Protests and demonstrations in support of the Black Lives Matter movement continued in the Tri-State area Saturday, with events taking place in Covington, Bethel, Milford and throughout Cincinnati.
Almost a week after violence broke out between Black Lives Matter protesters and counter protesters, the citizens of Bethel braced for another weekend of protests in the Clermont County town. On Saturday, several dozen police officers patrolled the area along Plane Street designated for protesters; the demonstrations were peaceful. The city of Bethel is still under a curfew from 8:00 p.m. until 6:00 a.m. each day until Monday morning.
In Milford, an early afternoon protest in Riverside Park drew crowds as Kelbi Savage performed music and shared his personal experience with police brutality. Savage said he was just 13 years old when he was stopped by a police officer while playing in an open field.
"The cop gets out of the car and put his gun on the roof, pointing his gun at me," said Savage. "I'm asking myself the question, did I do something wrong, is it illegal to walk around with a toy gun?" He described to a crowd of supporters how that moment changed his view of police, to this day. The crowd peacefully demonstrated into the afternoon.
Down in Northern Kentucky, Covington residents gathered, joined by U.S. Senate candidate Charles Booker. The crowd of 100 to 150 people gathered across the street from Covington's police station in support of the Black Lives Matter movement. Booker, Kentucky's youngest black lawmaker, stopped by the event just three days before the statewide primary election that will determine whether he takes on Mitch McConnell for his Senate seat in November.
He addressed the crowd and shared his perspective on racism and police brutality.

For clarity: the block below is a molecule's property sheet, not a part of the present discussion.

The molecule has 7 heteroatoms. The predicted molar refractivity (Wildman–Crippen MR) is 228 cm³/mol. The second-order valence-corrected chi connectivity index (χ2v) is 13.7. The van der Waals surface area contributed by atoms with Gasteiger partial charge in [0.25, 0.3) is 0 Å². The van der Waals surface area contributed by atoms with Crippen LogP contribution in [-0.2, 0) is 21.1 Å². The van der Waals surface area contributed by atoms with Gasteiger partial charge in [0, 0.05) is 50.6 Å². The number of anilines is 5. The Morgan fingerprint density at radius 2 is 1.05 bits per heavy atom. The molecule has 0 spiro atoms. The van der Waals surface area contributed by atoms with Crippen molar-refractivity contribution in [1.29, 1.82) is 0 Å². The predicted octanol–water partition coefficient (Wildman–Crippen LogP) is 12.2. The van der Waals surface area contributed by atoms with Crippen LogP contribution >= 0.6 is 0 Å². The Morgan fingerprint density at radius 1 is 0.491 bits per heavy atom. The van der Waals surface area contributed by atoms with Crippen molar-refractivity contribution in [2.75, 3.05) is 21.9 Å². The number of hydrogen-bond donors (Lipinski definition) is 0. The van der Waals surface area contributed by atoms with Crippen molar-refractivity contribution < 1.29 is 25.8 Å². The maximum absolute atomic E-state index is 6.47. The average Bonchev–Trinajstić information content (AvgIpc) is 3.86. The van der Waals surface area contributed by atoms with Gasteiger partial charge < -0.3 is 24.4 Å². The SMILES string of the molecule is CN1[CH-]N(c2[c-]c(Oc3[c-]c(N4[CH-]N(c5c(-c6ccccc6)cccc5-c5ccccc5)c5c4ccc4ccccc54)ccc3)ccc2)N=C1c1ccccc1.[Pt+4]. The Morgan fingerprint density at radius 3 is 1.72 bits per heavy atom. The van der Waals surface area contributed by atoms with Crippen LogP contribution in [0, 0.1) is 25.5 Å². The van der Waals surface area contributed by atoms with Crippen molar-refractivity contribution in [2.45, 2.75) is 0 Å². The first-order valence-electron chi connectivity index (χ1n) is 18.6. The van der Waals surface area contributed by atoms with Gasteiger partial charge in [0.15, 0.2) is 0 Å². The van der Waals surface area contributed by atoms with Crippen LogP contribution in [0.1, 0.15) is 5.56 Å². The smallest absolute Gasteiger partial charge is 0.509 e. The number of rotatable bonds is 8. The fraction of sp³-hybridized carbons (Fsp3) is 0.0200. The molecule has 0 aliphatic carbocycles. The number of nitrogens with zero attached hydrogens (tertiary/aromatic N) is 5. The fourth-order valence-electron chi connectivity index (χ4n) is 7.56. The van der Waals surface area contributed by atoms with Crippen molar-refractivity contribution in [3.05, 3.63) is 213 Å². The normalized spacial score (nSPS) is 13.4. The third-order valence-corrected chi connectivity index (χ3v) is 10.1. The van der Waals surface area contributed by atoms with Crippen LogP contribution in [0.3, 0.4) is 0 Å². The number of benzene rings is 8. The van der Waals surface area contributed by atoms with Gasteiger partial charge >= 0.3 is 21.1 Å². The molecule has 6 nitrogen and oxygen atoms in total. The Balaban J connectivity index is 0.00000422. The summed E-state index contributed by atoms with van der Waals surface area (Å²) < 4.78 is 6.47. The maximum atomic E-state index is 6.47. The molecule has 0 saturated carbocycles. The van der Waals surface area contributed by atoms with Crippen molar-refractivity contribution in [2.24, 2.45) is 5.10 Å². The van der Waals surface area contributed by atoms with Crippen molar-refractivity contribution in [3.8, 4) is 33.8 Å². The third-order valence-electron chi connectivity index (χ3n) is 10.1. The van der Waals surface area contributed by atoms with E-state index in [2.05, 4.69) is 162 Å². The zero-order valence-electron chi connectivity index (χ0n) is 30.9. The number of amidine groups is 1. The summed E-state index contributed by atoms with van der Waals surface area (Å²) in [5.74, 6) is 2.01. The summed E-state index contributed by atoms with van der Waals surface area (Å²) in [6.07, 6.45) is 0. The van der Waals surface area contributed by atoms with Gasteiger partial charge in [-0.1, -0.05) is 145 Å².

"We have a lot of work to do to address inequity and structural racism," said Booker. "And I feel that weight. But I feel the hope from all of these folks that are standing together saying 'We want a brighter future.' And we're going to win it together."
The Covington event differed from others throughout the city, focusing heavily on the upcoming primary election. Volunteers handed out information about the different candidates and provided information about voting rule changes brought about by the coronavirus pandemic.
Demonstrators gathering in Inwood Park, in Mount Auburn, called for continued action to battle against complacency as protests in Cincinnati continued for the third straight week. The event, sponsored by Democratic Socialists, was described as a conversation about social justice. Other supporters of Black Lives Matter joined the gathering, which emphasized discussion around accountability for police officers seen using excessive force.
None of the demonstrations throughout the city swelled to the numbers of protesters in weeks past, or the crowd that gathered on Elm Street after Cincinnati City Council's budget hearing was abruptly ended. All protests Saturday afternoon dispersed by the early evening and remained peaceful.